}

   //------------------------------------------------------------------------------------------------------
   // Function: Detach
   //   Disassociates the managed pointer from this instance.
   //
   // Parameters:
   //   None
   //
   // Returns:
   //   _T*
   //------------------------------------------------------------------------------------------------------
   _T* Detach() {
      _T* t = m_ptr;
      m_ptr = 0;
      m_owned = false;
     return t;
   }
   //------------------------------------------------------------------------------------------------------
   // Function: Reset
   //   Updates this instance to manage a new allocated pointer. Will free any previously owned pointer.
   //
   // Parameters:
   //   ptr - the allocated pointer managed by this class
   //   owned - whether the memory should be deleted upon destruction
   //
   // Returns:
   //   None
   //------------------------------------------------------------------------------------------------------
   void Reset(_T* ptr = 0, bool owned = true) {
      if (m_owned) delete m_ptr;
      m_owned = owned;
      m_ptr = ptr;
   }

protected:
   // variable: m_owned (protected)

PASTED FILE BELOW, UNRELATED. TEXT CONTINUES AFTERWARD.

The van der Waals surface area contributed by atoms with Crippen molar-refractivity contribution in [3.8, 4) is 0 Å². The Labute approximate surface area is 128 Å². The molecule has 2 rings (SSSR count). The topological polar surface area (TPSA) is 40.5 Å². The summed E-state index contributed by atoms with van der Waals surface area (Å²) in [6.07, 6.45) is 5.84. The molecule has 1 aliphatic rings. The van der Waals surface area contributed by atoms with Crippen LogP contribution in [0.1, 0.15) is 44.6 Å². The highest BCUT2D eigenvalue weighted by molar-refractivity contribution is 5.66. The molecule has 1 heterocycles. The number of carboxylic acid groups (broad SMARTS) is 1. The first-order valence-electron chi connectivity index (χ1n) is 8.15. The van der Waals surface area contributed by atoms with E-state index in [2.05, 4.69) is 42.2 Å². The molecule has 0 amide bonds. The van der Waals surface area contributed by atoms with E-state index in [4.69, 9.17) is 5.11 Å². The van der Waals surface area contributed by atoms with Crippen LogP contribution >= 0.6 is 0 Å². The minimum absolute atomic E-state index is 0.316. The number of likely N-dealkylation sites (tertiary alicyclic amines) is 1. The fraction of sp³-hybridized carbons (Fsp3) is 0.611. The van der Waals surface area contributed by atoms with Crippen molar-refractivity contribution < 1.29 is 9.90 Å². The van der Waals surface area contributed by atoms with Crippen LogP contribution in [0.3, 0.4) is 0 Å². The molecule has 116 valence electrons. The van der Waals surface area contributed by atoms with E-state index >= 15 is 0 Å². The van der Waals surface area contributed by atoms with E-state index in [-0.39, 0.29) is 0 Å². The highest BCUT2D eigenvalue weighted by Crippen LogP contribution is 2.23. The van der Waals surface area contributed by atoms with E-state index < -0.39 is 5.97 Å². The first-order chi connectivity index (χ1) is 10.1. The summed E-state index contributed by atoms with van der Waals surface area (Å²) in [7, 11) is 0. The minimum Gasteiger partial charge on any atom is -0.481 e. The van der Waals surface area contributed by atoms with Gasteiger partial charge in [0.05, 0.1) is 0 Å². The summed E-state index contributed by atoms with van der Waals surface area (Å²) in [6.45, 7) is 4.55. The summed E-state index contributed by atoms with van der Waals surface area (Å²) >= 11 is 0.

//   Whether or not we own the memory (and should therefore deallocate it).
   bool m_owned;

   // variable: m_ptr (protected)
   //   The pointer.
   _T* m_ptr;

protected:
   // The following is a helper class and supporting methods that allow AutoPtr to
   // support reference semantics. They are not intended to be consumed publically.
   struct PtrWrapper
   {
      bool m_owned;
      _T* m_ptr;

      explicit PtrWrapper(bool owned, _T* ptr)
         : m_owned(owned),
           m_ptr(ptr) { }
   };

public:
   AutoPtr(PtrWrapper wrapper)
      : m_owned(wrapper.m_owned),
        m_ptr(wrapper.m_ptr) { }
   AutoPt& operator=(PtrWrapper lhs) {
      Reset(lhs.m_ptr, lhs.m_owned);
      return *this;
   }

   operator PtrWrapper() {
      bool owned = m_owned;
      return PtrWrapper(owned, Detach());
   }
};

Now, this type of thing has been done a thousand times in the past, but that’s OK. I’ll take the opportunity to walk through the code anyway. I’ll assume you have at least some basic template knowledge.

We start with a basic constructor and copy constructor, easy enough.  Next is something slightly more interesting:

template<typename _T1>
AutoPtr(AutoPtr<_T1>& other);

This is a copy constructor that allows us to copy from an AutoPtr of a convertible type.  i.e., An AutoPtr of a child class type being passed to the constructor of an AutoPtr of it’s parent class type.  We then have some simple operators that give the class pointer semantics.  These operators are what allow us to treat the AutoPtr class just like a real pointer.  We then have 2 operator=’s, which are exactly like the 2 copy constructors.

Next we have:

_T* detach();

This method explicitly takes ownership of the managed memory from the AutoPtr instance. It is, of course, used in the copy constructors and operator=’s.  And: